4XL: When did you form Bluez Brothers officially and was your first production gig the "Slaughtahouse" album?

Yeah it was. We formed it in 1992. That's when it started. Actually the first drum machine I touched was the MPC 60 cause Ezo had one and then he went to the MPC 60-II, that was like a step up from that one and Daddy Rich had one. So we started fuckin' with that and then that's how it started.. I later went on to learn how to utilize the SP-1200 after the keyboard shit cause after we started doin' more shit, Norm eventually just bought one. So then I sharpened up my skills and learned how to fuck with that. Then I started with the S-950. Norm had the keyboard, so once we got the drum machine, he would do filters with the ASR-10 cause he switched the EPS to the ASR and then I would do the tracks over at Ezo's. Those tracks were S-950, MPC and SP-1200 combos. Then the tracks that I would do with Norm would be SP-1200 and ASR combos between filters and other sounds. I was just mixin' it up, learning how to do all that shit at once. Cause I thought at some point I became nice! So I just didn't wanna dabble with just any one thing.

4XL: So how long did the Bluez Brothers thing last?

Since 1992 until now, I mean it's still in existence. It's just that Norm has other obligations to do other things. I mean he's still making tracks but he's just not really into the get-back-into-doing-music thing and I'm still going. But I mean, we're still a team.

4XL: That's good to know. A lot of people thought that the Bluez Brothers thing had disbanded at some point since you never really saw that name in later production credits, only Lord Digga.

I think at the time it was just contact-wise, I guess we just wasn't in contact with each other and I just went ahead and did the projects. I didn't want to put something on the credits that wasn't true. If I don't even have contact with him at that time and put Bluez Brothers or whatever it is, and things are gettin done, and I can't get in contact with him or whatever.. that's not gonna do me any good! So it was just like the timing factor of it.. that was just things that had to be done at that time. It wasn't that we was really "broke up" or something as a team, I just did certain solo things and production gigs myself.

4XL: So what is Norm up to nowadays?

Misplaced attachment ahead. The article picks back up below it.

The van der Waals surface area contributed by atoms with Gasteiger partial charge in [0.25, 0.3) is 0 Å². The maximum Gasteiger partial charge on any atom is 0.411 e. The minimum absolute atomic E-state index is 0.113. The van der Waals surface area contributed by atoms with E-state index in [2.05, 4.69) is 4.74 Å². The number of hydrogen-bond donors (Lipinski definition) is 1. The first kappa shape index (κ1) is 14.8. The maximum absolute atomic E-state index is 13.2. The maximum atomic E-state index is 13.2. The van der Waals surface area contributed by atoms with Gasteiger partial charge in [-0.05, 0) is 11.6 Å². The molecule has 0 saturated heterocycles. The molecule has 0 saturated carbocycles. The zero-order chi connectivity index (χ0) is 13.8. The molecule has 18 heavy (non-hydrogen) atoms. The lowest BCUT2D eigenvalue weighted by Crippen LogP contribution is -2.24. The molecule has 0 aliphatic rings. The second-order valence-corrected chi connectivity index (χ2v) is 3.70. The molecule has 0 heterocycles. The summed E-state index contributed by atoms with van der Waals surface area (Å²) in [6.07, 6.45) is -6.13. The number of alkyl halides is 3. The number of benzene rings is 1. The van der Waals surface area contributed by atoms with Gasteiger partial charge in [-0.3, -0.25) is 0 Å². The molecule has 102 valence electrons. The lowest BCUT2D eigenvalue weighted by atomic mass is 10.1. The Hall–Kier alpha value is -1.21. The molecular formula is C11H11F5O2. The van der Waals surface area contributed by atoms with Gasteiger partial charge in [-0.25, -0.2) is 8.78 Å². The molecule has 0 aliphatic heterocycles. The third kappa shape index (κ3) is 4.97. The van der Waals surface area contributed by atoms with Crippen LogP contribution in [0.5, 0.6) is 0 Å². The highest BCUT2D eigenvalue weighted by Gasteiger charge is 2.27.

He's still Witchdoctor.. You know, I call him Norm Bates cause that's his gov.. that's his first name, but he's definitely Witchdoctor, you know. He's doin' a couple things here and there but he's just not ready to release any tracks yet.

4XL: You guys ended up producing a chunk of tracks on Notorious BIG's classic "Ready To Die" album. How did y'all end up landing that production gig?

I'm gonna say it was great hustle and a pretty good assist to make it all connect. It was mainly due to my hustlin' with our product up to The Source magazine and being recognized in an Unsigned Hype column with the first artist I ever produced for, which was Sir Essence Don.. and Matt Life, Matty C.. was the spearhead of Unsigned Hype. So I had a repoire with him and I just had an open door to be with The Source magazine which was another time in my life and in my travels in hip hop that I felt was significant. You know, that was a major, major, major hip hop source.. Literally.. Givin' fans a lot of information and great pictures and just a lot of crazy shit. You know, a good magazine for its time, until it got fucked up! But anyway, I'm up at The Source and chillin' with the editors and walkin' around with one of my good friends Kierna Mayo, that's my homegirl. I used to be up there with Matty and fuckin' around with them and you know, bringin' tapes.. just tracks all the time to Matt.. Just bringin' shit, all the time.. One of those days I left one of them shits with him and then he goes and plays it for Big. He played it for Big and Big picked it.